Pluto’s Tiny Moons Finally Get Names: Kerberos And Styx
John P. Millis, PhD for redOrbit.com – Your Universe Online
Previously known simply as P4 and P5, the two smallest moons of the dwarf planet Pluto have officially been given new names. Discovered in 2011 and 2012 respectively, these two tiny bodies were found only after deep exposures using the Hubble Space Telescope.
In order to choose new names for the icy bodies, an Internet poll was conducted in February of 2012. More than 500,000 votes were cast, half of which originated outside of the United States. Respondents were given a list of choices, but were also allowed to write in suggestions. The administrators of the poll were shocked to find more than 30,000 names were submitted.
William Shatner suggested the name Vulcan - home world of the Star Trek character Spock. His submission actually garnered the most number of votes. However, the results of the poll were submitted to the International Astronomical Union, the body officially tasked with naming the heavenly bodies.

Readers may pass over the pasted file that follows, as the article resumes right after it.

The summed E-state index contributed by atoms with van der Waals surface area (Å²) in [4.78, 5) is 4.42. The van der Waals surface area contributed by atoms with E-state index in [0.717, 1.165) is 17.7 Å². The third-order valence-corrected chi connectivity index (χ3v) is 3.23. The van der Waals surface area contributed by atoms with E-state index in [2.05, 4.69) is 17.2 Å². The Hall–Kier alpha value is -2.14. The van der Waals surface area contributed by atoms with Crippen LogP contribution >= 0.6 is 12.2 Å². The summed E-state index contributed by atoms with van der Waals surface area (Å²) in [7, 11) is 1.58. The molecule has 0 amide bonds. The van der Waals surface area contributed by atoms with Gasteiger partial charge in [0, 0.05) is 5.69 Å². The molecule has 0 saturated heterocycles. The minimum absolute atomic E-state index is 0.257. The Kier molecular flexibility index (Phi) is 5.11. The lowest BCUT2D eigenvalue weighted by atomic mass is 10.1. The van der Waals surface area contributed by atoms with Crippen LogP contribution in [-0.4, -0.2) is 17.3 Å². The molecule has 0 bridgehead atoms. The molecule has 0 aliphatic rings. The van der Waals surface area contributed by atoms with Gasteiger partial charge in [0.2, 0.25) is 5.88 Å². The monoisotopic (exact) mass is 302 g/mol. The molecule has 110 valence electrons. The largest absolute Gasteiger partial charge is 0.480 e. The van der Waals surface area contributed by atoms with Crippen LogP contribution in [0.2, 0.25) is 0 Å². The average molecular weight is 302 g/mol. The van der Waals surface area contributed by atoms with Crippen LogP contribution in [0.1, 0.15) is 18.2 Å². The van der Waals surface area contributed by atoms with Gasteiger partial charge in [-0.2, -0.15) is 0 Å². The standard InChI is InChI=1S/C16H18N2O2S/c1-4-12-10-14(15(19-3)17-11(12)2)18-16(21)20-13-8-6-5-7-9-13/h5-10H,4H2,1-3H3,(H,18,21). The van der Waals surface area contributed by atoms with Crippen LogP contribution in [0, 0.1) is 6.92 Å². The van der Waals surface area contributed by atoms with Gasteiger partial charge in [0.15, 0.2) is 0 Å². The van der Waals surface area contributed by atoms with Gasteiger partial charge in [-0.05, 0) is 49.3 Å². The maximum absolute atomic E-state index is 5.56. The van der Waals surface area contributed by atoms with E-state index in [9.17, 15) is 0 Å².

After careful consideration, the IAU panel ruled that Vulcan could not be honored as the name for one of Pluto’s moons as it was already in use in astronomy and also didn’t quite meet the strict naming criteria. (Specifically, the moons of Pluto must derive from names associated with the Underworld in Greek and Roman Mythology. While Vulcan is the name for the Roman God of volcanoes, it was not deemed part of the Underworld mythology.)
Consequently, the second and third place vote getters were chosen as the new names: Kerberos and Styx. Scientists will get a much closer look at the two objects when the spacecraft New Horizons visits the Pluto system in 2015.
According to Alan Stern of the Southwest Research Institute, and Principal Investigator of the New Horizons mission, “The discoveries of Kerberos and Styx add to the mysteries surrounding the formation of the Pluto system.”